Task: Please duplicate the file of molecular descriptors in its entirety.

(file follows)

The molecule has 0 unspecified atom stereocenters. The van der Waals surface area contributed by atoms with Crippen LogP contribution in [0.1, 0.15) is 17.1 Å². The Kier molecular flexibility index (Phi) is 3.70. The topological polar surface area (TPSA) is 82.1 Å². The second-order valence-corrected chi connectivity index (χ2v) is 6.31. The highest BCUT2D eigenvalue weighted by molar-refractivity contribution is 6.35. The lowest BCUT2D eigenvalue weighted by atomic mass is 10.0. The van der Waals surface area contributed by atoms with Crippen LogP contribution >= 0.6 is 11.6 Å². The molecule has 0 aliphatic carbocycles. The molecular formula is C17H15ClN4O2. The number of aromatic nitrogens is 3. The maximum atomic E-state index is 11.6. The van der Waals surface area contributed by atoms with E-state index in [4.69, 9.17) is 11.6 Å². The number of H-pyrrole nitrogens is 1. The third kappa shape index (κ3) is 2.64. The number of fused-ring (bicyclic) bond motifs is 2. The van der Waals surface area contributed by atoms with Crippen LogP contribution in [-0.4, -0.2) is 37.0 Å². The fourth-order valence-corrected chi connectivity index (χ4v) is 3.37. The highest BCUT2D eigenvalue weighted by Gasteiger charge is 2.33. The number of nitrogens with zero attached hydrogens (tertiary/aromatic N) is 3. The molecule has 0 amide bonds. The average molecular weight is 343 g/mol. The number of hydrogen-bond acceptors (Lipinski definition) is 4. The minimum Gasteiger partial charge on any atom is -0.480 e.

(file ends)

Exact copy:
The molecule has 0 unspecified atom stereocenters. The van der Waals surface area contributed by atoms with Crippen LogP contribution in [0.1, 0.15) is 17.1 Å². The Kier molecular flexibility index (Phi) is 3.70. The topological polar surface area (TPSA) is 82.1 Å². The second-order valence-corrected chi connectivity index (χ2v) is 6.31. The highest BCUT2D eigenvalue weighted by molar-refractivity contribution is 6.35. The lowest BCUT2D eigenvalue weighted by atomic mass is 10.0. The van der Waals surface area contributed by atoms with Crippen LogP contribution >= 0.6 is 11.6 Å². The molecule has 0 aliphatic carbocycles. The molecular formula is C17H15ClN4O2. The number of aromatic nitrogens is 3. The maximum atomic E-state index is 11.6. The van der Waals surface area contributed by atoms with E-state index in [4.69, 9.17) is 11.6 Å². The number of H-pyrrole nitrogens is 1. The third kappa shape index (κ3) is 2.64. The number of fused-ring (bicyclic) bond motifs is 2. The van der Waals surface area contributed by atoms with Crippen LogP contribution in [-0.4, -0.2) is 37.0 Å². The fourth-order valence-corrected chi connectivity index (χ4v) is 3.37. The highest BCUT2D eigenvalue weighted by Gasteiger charge is 2.33. The number of nitrogens with zero attached hydrogens (tertiary/aromatic N) is 3. The molecule has 0 amide bonds. The average molecular weight is 343 g/mol. The number of hydrogen-bond acceptors (Lipinski definition) is 4. The minimum Gasteiger partial charge on any atom is -0.480 e.